Vascular endothelium as a target for perfluroalkyl substances (PFAs)
INTRODUCTION/BACKGROUND:Perfluoroalkyl substances (PFAs) are ubiquitous, anthropogenic organic compounds that have been linked with cardiovascular disease and cardiovascular risk factors. Older, long-chain PFAs have been phased out due to adverse cardiometabolic health effect and replaced by newer short-chain PFAs. However, emerging research suggests that short-chain PFAs may also have adverse cardiovascular effects. Non-invasive measures of vascular function can detect preclinical cardiovascular disease and serve as a useful surrogate for early CVD risk. We hypothesized that serum concentrations of PFAs would be associated with noninvasive measures of vascular function, carotid-femoral pulse wave velocity (PWV) and brachial artery reactivity testing (BART), in adults with non-occupational exposure to PFAs. METHODS:We measured serum concentrations of 14 PFAs with hybrid solid-phase extraction and ultrahigh-performance liquid chromatography-tandem mass spectrometry in 94 adult outpatients with no known cardiovascular disease. We collected clinical and demographic data; and measured vascular function, PWV and BART, using standard protocols. We assessed associations of individual PFAs with log-transformed BART and PWV using linear regression. We used weighted quantile sum regression to assess effects of correlated PFA mixtures on BART and PWV. RESULTS:Ten PFAs were measured above the limit of detection in >50% of participants. Each standard deviation increase in concentration of perfluoroheptanoic acid (PFHpA) was associated with 15% decrease in BART (95% CI: -28.5, -0.17). The weighted index of a mixture of PFAs with correlated concentrations was inversely associated with BART: each tertile increase in the weighted PFA mixture was associated with 25% lower BART, with 73% of the effect driven by PFHpA. In contrast, no PFAs or mixtures were associated with PWV. CONCLUSIONS:Serum concentration of PFHpA, a new, short-chain PFA, was associated with impaired vascular function among outpatients without CVD. Our findings support a potential adverse cardiovascular effect of newer, short-chain PFAs.
Long-term dietary and weight changes following a short-term dietary intervention study: EVADE-CAD trial follow-up
Predictors of Left Main Coronary Artery Disease in the ISCHEMIA Trial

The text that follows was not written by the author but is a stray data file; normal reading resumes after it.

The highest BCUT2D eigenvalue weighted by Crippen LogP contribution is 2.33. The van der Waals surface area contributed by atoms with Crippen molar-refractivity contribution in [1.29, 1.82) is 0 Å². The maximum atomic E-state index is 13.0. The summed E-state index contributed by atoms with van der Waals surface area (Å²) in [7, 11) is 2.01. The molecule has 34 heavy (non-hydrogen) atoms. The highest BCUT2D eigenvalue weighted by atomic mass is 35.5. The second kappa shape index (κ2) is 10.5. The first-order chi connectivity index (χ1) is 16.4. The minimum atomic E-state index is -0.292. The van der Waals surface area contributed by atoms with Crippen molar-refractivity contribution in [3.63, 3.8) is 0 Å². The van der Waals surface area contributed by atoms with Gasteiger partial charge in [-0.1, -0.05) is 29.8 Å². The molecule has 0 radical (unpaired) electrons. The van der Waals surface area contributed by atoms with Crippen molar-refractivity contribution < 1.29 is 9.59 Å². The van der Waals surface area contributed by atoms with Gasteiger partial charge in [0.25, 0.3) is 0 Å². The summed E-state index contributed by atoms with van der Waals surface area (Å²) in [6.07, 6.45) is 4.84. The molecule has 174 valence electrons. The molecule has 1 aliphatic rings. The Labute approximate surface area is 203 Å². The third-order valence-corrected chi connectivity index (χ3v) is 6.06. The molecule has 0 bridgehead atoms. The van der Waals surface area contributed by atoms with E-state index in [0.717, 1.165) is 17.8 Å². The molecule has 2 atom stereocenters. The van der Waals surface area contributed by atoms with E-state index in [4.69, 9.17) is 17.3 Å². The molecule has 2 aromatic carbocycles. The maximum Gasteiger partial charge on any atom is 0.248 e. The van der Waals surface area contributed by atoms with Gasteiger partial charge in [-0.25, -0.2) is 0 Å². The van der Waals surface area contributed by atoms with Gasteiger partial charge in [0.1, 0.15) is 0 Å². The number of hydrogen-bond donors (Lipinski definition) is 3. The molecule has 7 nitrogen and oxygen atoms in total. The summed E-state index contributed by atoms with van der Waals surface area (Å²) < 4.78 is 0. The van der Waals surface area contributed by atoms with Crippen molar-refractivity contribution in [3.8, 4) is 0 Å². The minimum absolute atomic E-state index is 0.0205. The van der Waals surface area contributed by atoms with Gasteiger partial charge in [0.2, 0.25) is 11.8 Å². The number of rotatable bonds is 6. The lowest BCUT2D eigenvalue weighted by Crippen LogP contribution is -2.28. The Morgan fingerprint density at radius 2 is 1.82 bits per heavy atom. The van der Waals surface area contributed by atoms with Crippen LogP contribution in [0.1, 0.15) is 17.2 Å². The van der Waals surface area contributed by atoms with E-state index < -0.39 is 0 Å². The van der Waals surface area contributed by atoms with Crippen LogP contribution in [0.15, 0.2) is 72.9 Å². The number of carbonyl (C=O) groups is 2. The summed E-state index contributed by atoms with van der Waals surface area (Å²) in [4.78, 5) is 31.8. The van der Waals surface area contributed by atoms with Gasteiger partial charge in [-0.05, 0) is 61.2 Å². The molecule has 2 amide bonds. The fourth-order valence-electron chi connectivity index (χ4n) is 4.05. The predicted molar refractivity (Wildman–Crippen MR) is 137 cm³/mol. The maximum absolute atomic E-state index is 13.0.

BACKGROUND:Detection ofÂ â‰¥50% diameter stenosis left main coronary artery disease (LMD) has prognostic and therapeutic implications. Noninvasive stress imaging or an exercise tolerance test (ETT) are the most common methods to detect obstructive coronary artery disease, though stress test markers of LMD remain ill-defined. OBJECTIVES:The authors sought to identify markers of LMD as detected on coronary computed tomography angiography (CTA), using clinical and stress testing parameters. METHODS:This was a post hoc analysis of ISCHEMIA (International Study of Comparative Health Effectiveness With Medical and Invasive Approaches), including randomized and nonrandomized participants who had locally determined moderate or severe ischemia on nonimaging ETT, stress nuclear myocardial perfusion imaging, or stress echocardiography followed by CTA to exclude LMD. Stress tests were read by core laboratories. Prior coronary artery bypass grafting was an exclusion. In a stepped multivariate model, the authors identified predictors of LMD, first without and then with stress testing parameters. RESULTS:Among 5,146 participants (mean age 63 years, 74% male), 414 (8%) had LMD. Predictors of LMD were older age (PÂ < 0.001), male sex (PÂ < 0.01), absence of prior myocardial infarction (PÂ < 0.009), transient ischemic dilation of the left ventricle on stress echocardiography (PÂ =Â 0.05), magnitude of ST-segment depression on ETT (PÂ =Â 0.004), and peak metabolic equivalents achieved on ETT (PÂ =Â 0.001). The models were weakly predictive of LMD (C-index 0.643 and 0.684). CONCLUSIONS:In patients with moderate or severe ischemia, clinical and stress testing parameters were weakly predictive of LMD on CTA. For most patients with moderate or severe ischemia, anatomical imaging is needed to rule out LMD. (International Study of Comparative Health Effectiveness With Medical and Invasive Approaches [ISCHEMIA]; NCT01471522).